Coil Voyage to ITER
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#259November 2022

Coil Voyage to ITER

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On November 1, a poloidal field coil PF1 was shipped from Saint Petersburg to France. It is an essential component of ITER, the world’s largest tokamak built by the international community to demonstrate the possibility of nuclear fusion generation with obtaining more energy than spending.

The destination of its sea voyage is Marseille, from which it will travel 104 km by land to the ITER site in Cadarache. “A huge road train will carry this out-of-gauge cargo at night, escorted by the police and gendarmerie. I have seen it traveling with another piece of equipment — ​that was spectacular! People living in nearby towns and villages poured out into the streets to take pictures of that captivating show,” Head of Russia’s ITER Center press office Alexander Petrov shares his impressions.

Why the coil is needed

The PF1 coil is a component of the ITER magnet system designed to obtain the first plasma in the fusion reactor. The magnets confine plasma whose temperature will reach 300 million degrees centigrade in certain modes of operation and keep it away from the tokamak chamber walls as no material can withstand such a high temperature. The idea of confining plasma with an electromagnetic field was first proposed by a team of Soviet scientists in the 1950s.

Russia’s contribution to ITER

22 km of superconducting strands for toroidal field coil windings

11 km of superconducting strands for poloidal field coil windings

4 test stands for equatorial and upper port plug assemblies

58 central cassette assemblies of the divertor

Thermal testing of plasma-­facing components

1 poloidal field coil PF1

18 upper ducts of the vacuum vessel

8170 GHz/1 MW gyrotrons

9 plasma measurement and diagnostic systems

179 most energy-­intensive panels of the tokamak’s first wall

Engineering design of diagnostic port plugs

Power supply systems and switching equipment

Russian coil features

The PF1 poloidal field coil is a massive structure 9 meters in diameter weighing 200 tons, but it is the smallest out of six coils to be installed in ITER. Another coil, PF6, with an external diameter of 11.2 meters was manufactured and supplied by China. The four remaining coils (PF2 through PF5) are so large and heavy — ​their diameters range from 17 to 24 meters — ​that they are assembled on site. The PF1 will be installed last.

Development and production of the Russian-made poloidal field coil began in 2014.

It is composed as a stack of eight double pancakes, each wound with ‘two-in-hand’ niobium-­titanium superconducting strands manufactured by Rosatom’s subsidiaries. “Here is an interesting fact: as known, the temperature inside the reactor will be ten times higher, that of the Sun while the temperature in the coils — ​that is, literally a couple of meters away from the reactor’s heart — ​will be the lowest in the Solar System, around 4K,” says Deputy Director of ITER Center Leonid Khimchenko. Tests on the superconductors were long and meticulous as engineers had to make sure that the strands meet specifications for electric current, durability, isolation, compound quality and others. Dimensional tolerances for the coil are less than 1 mm.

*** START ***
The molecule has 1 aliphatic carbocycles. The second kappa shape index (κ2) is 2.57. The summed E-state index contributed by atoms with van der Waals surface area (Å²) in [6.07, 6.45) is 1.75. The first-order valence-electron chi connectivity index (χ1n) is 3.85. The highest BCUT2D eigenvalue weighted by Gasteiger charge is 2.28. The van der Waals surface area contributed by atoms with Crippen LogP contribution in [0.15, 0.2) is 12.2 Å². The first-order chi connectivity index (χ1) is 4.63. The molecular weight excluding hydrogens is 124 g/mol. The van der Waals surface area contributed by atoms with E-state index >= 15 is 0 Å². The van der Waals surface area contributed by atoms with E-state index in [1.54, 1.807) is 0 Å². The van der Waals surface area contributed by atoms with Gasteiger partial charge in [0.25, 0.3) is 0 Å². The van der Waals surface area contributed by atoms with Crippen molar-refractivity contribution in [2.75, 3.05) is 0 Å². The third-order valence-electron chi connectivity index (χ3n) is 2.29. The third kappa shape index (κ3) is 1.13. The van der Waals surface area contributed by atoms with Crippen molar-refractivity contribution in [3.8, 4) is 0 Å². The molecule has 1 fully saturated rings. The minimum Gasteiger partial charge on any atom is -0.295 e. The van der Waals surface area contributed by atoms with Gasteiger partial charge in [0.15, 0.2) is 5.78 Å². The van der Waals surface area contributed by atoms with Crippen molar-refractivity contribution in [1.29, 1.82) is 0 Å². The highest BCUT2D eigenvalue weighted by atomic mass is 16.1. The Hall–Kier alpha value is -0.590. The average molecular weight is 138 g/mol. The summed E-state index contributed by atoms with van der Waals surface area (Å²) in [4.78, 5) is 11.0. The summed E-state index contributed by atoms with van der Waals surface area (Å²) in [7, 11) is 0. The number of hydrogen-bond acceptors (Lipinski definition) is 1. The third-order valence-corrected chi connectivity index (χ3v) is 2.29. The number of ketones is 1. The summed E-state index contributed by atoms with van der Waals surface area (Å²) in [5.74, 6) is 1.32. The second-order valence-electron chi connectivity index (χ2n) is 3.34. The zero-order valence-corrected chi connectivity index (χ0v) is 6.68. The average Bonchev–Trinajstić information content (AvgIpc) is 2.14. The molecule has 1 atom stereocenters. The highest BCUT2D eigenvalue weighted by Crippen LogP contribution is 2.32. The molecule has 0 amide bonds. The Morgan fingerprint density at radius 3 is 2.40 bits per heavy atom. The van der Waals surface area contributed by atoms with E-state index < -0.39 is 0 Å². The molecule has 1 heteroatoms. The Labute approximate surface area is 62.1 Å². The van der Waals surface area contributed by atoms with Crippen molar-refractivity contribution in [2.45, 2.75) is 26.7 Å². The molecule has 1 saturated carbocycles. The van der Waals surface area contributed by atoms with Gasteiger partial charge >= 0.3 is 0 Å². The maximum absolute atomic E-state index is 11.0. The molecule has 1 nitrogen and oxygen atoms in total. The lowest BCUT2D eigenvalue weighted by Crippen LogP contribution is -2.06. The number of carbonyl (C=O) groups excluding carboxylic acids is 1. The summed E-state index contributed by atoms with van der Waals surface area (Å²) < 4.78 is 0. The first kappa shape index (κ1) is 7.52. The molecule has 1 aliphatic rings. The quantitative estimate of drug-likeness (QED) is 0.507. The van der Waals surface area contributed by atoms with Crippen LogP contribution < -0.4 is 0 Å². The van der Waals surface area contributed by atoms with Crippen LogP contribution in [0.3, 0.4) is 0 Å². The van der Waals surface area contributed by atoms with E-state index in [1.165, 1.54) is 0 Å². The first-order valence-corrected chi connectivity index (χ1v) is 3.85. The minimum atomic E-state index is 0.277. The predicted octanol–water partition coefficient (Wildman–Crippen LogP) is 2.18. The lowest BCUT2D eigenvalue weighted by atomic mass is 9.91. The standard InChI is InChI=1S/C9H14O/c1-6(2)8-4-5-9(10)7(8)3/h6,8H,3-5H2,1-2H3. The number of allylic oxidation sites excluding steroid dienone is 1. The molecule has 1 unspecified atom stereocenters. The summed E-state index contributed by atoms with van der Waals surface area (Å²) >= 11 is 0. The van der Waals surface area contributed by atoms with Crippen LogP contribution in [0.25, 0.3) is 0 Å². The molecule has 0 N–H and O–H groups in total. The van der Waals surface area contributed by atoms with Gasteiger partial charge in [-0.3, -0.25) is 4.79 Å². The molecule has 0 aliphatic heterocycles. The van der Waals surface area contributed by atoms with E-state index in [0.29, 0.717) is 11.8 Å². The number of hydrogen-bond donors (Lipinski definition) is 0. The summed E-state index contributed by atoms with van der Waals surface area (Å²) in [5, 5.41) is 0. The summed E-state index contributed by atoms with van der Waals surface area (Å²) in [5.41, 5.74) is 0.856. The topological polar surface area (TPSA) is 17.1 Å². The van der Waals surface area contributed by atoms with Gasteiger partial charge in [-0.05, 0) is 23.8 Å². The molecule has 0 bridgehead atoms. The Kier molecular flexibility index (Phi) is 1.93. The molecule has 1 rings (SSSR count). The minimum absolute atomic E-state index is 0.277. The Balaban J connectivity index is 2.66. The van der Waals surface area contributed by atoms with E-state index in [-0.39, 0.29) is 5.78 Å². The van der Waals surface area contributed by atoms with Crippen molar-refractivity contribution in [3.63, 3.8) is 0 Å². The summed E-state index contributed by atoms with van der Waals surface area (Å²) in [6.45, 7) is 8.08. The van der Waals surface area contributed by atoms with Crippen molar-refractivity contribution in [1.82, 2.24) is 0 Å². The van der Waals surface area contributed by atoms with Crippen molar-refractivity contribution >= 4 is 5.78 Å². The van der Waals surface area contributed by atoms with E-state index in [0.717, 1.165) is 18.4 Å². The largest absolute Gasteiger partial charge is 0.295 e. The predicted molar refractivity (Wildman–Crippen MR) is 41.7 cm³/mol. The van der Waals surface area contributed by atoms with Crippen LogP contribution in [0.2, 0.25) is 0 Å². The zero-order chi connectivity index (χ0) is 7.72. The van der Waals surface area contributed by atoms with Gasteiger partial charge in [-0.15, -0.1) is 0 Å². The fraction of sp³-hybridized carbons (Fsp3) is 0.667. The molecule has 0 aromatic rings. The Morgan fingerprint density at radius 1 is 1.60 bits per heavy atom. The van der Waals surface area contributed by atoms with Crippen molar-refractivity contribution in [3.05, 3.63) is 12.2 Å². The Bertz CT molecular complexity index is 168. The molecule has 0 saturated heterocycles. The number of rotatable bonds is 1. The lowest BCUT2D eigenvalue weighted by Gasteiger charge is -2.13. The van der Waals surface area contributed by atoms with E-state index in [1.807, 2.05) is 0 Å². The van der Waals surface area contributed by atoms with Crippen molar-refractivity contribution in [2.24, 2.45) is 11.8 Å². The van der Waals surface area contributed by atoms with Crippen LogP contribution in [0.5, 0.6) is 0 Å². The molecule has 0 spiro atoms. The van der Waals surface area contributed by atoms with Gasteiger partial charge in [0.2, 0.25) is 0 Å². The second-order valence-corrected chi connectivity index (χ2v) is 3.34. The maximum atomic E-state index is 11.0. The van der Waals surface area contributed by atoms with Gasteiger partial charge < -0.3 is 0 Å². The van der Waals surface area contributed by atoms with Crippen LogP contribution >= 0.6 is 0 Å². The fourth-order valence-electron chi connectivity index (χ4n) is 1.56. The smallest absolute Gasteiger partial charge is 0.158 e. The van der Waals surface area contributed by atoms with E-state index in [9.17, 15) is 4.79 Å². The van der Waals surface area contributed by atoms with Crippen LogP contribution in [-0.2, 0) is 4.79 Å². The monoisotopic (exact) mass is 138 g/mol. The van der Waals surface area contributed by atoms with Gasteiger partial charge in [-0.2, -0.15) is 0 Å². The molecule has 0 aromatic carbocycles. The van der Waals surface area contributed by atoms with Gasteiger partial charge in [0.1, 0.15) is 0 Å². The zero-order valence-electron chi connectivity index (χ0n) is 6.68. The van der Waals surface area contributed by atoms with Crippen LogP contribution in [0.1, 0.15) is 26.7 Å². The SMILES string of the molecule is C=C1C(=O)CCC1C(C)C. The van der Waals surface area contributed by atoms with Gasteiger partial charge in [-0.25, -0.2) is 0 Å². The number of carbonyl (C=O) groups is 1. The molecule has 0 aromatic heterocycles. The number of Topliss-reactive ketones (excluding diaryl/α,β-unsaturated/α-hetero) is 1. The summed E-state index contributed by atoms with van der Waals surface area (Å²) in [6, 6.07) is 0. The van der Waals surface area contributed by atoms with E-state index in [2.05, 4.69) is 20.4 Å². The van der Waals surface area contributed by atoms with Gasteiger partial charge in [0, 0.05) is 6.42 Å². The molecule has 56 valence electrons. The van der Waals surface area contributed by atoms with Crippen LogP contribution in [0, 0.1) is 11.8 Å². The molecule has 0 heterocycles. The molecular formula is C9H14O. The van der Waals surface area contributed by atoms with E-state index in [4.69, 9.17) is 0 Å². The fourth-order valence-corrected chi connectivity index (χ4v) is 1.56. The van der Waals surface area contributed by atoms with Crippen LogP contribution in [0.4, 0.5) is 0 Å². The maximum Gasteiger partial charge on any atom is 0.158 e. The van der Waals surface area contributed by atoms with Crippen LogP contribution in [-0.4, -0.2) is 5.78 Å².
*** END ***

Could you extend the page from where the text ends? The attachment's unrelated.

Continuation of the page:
The first pancake was ready in 2016, and the last one in 2019. Vacuum pressure impregnation of the coil windings — ​one of the most critical and challenging tasks — ​was finished in March 2021. A year later, in March 2022, the coil passed acceptance tests. The coil, including its technology and components, was developed at Rosatom’s Efremov Research Institute of Electrophysical Equipment (NIIEFA) and manufactured at Sredne-­Nevsky Plant in Saint Petersburg. “We have gone all the way from the development of detailed design documents and qualification of processes to complex engineering solutions and final tests that confirmed compliance with the requirements of the ITER Organization. I consider this event to be an indisputable achievement of the Russian academic community. It is the largest superconducting electric magnet ever made in the Russian Federation. The world does not have that many countries capable of making such products,” says Igor Rodin, Deputy Director General for Nuclear Fusion and Magnet Technology and Director of Sintez Science and Technology Center at NIIEFA.

New interpretation

Standing initially for ‘International Thermonuclear Experimental Reactor’, the acronym ITER is now associated with the Latin word ‘iter’ meaning a way, journey or road.

“This is an event of immense significance both for the Russian companies that contributed to the production of this critical component of the future fusion reactor and for the project in general. It is a breakthrough result of many years of effective teamwork between leading Russian research institutes and industrial companies, as well as a convincing demonstration of our research and technology potential,” Director of Rosatom’s ITER Center Anatoly Krasilnikov said upon the shipment of the coil. According to him, Russia extends research and deployment of high technology, including for industrial applications, despite the unprecedented sanctions imposed by the West.